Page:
Cerebral palsy is a common developmental disorder that affects a person’s
ability to move. This lifelong physical disability affects about 500,000
people in the United States. Every year, about 8,000 infants and 1,200
preschool-age children are diagnosed.
Cerebral palsy is caused by a brain injury during development, at birth,
or during the first few years of life to the motor cortex of the brain.
Cerebral palsy affects movement, motor skills, and muscle tone while preventing
the body from moving in a coordinated way. Cerebral palsy comes in many
forms and the severity of symptoms can vary a great deal from one person
to the next.
There are four primary types of cerebral palsy:
Spastic CP (70%) which may cause a mild to severe motor function impairment. This
type of cerebral palsy has four sub-groups depending on the number of
Athetoid CP (20%) causes slow movement patterns, low muscle tone, and involuntary jerking
of the arms, legs, and/or head.
Ataxic CP (10%) causes weakness, unsteadiness, wide gait, difficulty with fine motor
skills, and uncoordinated movement.
Mixed forms of cerebral palsy may also occur.
Cerebral palsy is a notoriously complex medical condition that may come
with coexisting conditions like seizure disorders, cognitive disabilities,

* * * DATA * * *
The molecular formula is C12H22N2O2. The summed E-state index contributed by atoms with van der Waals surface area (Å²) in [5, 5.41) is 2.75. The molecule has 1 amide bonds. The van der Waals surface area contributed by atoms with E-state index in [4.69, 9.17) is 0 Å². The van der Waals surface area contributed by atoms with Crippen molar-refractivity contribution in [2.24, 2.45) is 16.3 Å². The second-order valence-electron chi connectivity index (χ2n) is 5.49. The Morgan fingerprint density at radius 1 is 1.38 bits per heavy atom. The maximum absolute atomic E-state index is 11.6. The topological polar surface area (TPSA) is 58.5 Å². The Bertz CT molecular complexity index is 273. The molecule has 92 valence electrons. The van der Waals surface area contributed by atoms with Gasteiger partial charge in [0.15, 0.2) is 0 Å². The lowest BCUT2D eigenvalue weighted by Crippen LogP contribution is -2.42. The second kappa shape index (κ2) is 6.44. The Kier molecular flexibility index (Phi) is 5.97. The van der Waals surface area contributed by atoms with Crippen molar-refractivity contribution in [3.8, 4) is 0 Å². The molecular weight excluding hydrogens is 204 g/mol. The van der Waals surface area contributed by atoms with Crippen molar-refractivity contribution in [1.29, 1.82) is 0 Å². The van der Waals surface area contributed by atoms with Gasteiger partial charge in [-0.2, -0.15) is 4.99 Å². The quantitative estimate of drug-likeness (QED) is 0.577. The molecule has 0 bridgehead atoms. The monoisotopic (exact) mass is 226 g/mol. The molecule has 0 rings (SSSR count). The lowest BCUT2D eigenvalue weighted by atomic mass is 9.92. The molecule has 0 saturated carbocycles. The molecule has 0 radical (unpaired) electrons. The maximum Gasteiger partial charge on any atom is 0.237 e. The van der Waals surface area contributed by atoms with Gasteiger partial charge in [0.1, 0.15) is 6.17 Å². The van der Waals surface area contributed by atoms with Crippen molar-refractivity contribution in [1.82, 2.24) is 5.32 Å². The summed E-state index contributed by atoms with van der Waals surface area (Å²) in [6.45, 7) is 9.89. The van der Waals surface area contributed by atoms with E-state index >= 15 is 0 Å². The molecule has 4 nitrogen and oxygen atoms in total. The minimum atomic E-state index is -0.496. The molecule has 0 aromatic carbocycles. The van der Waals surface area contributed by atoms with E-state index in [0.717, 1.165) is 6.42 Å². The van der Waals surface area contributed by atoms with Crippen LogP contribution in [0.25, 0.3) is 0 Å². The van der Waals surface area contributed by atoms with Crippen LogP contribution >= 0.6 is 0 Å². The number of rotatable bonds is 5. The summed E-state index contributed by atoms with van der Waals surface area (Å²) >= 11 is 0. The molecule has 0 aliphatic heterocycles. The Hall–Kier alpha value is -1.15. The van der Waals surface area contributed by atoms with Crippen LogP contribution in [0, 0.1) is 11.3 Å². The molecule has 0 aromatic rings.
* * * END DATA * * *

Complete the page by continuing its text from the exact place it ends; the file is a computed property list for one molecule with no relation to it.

vision problems, learning disabilities, and issues with bladder and bowel control.
Most parents first notice something is wrong when their child fails to
thrive or reach developmental milestones like crawling, walking, or rolling
over. While signs of the disorder can be present at a very young age,
most children are diagnosed between 18 and 24 months.
There is no definite cure for cerebral palsy but there are many treatment
options to improve your child’s quality of life. Symptom management
and preventing secondary conditions such as communication difficulties
and bladder control problems can help your child live the best possible life.
Because cerebral palsy is a complicated disorder that affects many areas
of life, your child will likely need a medical team of many specialists
like physical therapists, neurologists, occupational therapists, and speech
therapists to tailor a personalized treatment plan that changes as they age.
Cerebral palsy can be caused by abnormal brain development or a brain injury
during development although it is often caused by medical negligence during
birth. It’s estimated that 10-15% of cerebral palsy cases occur due
to medical malpractice such as failing to recognize fetal distress, failing
to resuscitate a baby soon enough, or writing an unsafe prescription for
a pregnant mother.
If you are concerned that your child’s CP was the result of medical
negligence, it’s important to consult with an experienced Indiana
personal injury attorney at Wagner Reese to explore your legal options
and seek compensation to pay for your child’s current and future medical
expenses. Contact Wagner Reese to schedule a consultation with a personal
injury lawyer to discuss your case.
To schedule your free initial consultation, call (888) 204-8440 today!